Will Israel revamp its process for vetting Palestinian workers?

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September 27, 2017 02:59

Public Security Minister Gilad Erdan stated at the scene of the attack that the policy of providing Palestinians with permits should be examined, "but no hasty decisions should be made."

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Will Israel revamp its process for vetting Palestinian workers?

A general view shows where a Palestinian terrorist killed three Israeli guards and wounded a fourth before being killed himself in Har Adar yesterday.. (photo credit:AMMAR AWAD / REUTERS)

Early on Tuesday morning, Nimr Mahmoud Ahmad al-Jamal, 37, gathered with dozens of other Palestinian day laborers at the entrance to the West Bank settlement of Har Adar, work permit in hand and a pistol hidden under his shirt.

Arousing the suspicion of the guards when he lingered at the eastern entrance to the settlement, he pulled out the pistol and opened fire, killing a border policeman and two security guards before being shot and killed by security forces.

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Police said Jamal, from the nearby village of Beit Surik, possessed a legal work permit, making him one of the few Palestinians with that coveted document to carry out a deadly terrorist attack in recent years.

While Tuesday’s attack, which was praised by both Fatah and Hamas, was significant and deadly, the defense establishment, which has made preparations for increased violence during the High Holy Days, does not believe it signals the beginning of a new round of escalation of violence in the West Bank.

Nevertheless, the attack will likely cause the Shin Bet (Israel Security Agency) to reevaluate the vetting process of Palestinians who apply for work permits to work in West Bank settlements and throughout the rest of Israel.

Transportation and Intelligence Minister Israel Katz stated, “The fact that the terrorist exploited the entry of Palestinian workers into Israel in order to carry out an attack will have serious implications for the ability to employ Palestinians and ease their conditions of passage.”

Public Security Minister Gilad Erdan stated at the scene of the attack that the policy of providing Palestinians with permits should be examined, “but no hasty decisions should be made.”

The defense establishment has maintained that allowing thousands of Palestinians to work in Israel, including in Jewish communities in the West Bank, is in Israel’s best interest.

Echoing Erdan’s statement, Police Commissioner Roni Alsheikh cautioned that authorities are still evaluating the situation.

“We’re talking about the passage of laborers and Israeli society has needs of its own. Laborers are working with permits and the IDF itself considers it the chance of a normal life for Palestinians.

We need to be sure no rash judgments are made,” he said.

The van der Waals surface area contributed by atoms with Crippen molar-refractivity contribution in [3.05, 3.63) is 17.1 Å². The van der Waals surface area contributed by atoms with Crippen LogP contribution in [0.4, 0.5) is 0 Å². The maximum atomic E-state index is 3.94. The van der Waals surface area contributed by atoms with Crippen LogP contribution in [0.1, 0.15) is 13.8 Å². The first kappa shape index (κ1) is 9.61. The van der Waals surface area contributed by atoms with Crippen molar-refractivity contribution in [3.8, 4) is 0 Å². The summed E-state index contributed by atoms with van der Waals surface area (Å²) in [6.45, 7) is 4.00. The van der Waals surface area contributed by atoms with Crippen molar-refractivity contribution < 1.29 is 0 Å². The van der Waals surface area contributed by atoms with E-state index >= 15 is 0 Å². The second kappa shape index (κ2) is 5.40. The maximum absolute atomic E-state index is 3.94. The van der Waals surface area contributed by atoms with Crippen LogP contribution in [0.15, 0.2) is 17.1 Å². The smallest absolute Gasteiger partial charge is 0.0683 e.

A senior IDF officer in the southern West Bank told The Jerusalem Post in a recent interview: “Not every Palestinian is a terrorist and so we want them to have normal lives. Palestinians working in Jewish communities in the West Bank are less likely to carry out an attack, but never say never,” he said.

According to the Shin Bet, Jamal had a history of domestic violence and had been experiencing significant personal and family problems.

His wife had fled to Jordan in recent weeks, leaving him with their four children.

While violence and terrorist attacks have drastically decreased since their peak in the winter of 2016, when there were almost daily attacks, the defense establishment has grown worried about the erratic and unpredictable behavior of Palestinian Authority President Mahmoud Abbas.

In late July, Abbas suspended security cooperation with Israel after metal detectors were placed on the Temple Mount complex in Jerusalem’s Old City, following an attack on the complex that left two Israeli policemen dead.

The suspension of that cooperation has left Israel concerned as it still has not resumed and Palestinian security forces stopped many attacks in the West Bank since the recent wave of terrorism broke out.

In addition to the work of the Palestinian security forces, the IDF has stated that thousands of attacks have been thwarted due to intelligence gathering, including by increased monitoring of social media activity, arresting individuals who express their desire to set out on attacks or who attempt to inspire others to do so on social networks like Facebook.

Similar to the July attack in the West Bank settlement of Halamish that left three Israeli civilians dead, Jamal had reached out to his wife on Facebook shortly before the attack, asking for forgiveness and asking her to take care of their children as he understood the gravity of what he was about to do.

Since October 2015, Palestinian youths have stabbed, run over and shot Israeli soldiers and civilians, including some tourists, in a wave of violence in the West Bank and throughout Israel that has left at least 295 Palestinians and Arab Israelis, 50 non-Arab Israelis, two Americans, two Jordanians, an Eritrean, a Sudanese and a Briton, according to Agence France-Presse.

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